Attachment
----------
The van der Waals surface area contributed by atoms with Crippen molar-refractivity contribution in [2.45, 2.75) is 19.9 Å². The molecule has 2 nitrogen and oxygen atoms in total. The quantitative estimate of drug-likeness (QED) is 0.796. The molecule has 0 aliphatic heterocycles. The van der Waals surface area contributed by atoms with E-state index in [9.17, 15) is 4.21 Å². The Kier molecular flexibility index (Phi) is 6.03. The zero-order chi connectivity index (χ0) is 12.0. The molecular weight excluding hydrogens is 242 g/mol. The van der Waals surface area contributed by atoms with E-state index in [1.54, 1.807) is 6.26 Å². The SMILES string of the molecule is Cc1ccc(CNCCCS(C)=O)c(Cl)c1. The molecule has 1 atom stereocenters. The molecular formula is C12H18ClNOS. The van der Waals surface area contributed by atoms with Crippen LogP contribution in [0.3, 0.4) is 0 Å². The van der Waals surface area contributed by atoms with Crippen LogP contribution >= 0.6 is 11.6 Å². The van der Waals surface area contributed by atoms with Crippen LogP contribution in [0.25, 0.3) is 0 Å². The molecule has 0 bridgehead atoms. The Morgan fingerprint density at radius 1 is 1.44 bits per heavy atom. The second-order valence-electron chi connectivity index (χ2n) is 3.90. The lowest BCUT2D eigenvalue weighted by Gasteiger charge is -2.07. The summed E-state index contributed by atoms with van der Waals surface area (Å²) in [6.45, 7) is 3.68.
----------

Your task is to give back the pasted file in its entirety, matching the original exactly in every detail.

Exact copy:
The van der Waals surface area contributed by atoms with Crippen molar-refractivity contribution in [2.45, 2.75) is 19.9 Å². The molecule has 2 nitrogen and oxygen atoms in total. The quantitative estimate of drug-likeness (QED) is 0.796. The molecule has 0 aliphatic heterocycles. The van der Waals surface area contributed by atoms with E-state index in [9.17, 15) is 4.21 Å². The Kier molecular flexibility index (Phi) is 6.03. The zero-order chi connectivity index (χ0) is 12.0. The molecular weight excluding hydrogens is 242 g/mol. The van der Waals surface area contributed by atoms with E-state index in [1.54, 1.807) is 6.26 Å². The SMILES string of the molecule is Cc1ccc(CNCCCS(C)=O)c(Cl)c1. The molecule has 1 atom stereocenters. The molecular formula is C12H18ClNOS. The van der Waals surface area contributed by atoms with Crippen LogP contribution in [0.3, 0.4) is 0 Å². The van der Waals surface area contributed by atoms with Crippen LogP contribution >= 0.6 is 11.6 Å². The van der Waals surface area contributed by atoms with Crippen LogP contribution in [0.25, 0.3) is 0 Å². The molecule has 0 bridgehead atoms. The Morgan fingerprint density at radius 1 is 1.44 bits per heavy atom. The second-order valence-electron chi connectivity index (χ2n) is 3.90. The lowest BCUT2D eigenvalue weighted by Gasteiger charge is -2.07. The summed E-state index contributed by atoms with van der Waals surface area (Å²) in [6.45, 7) is 3.68.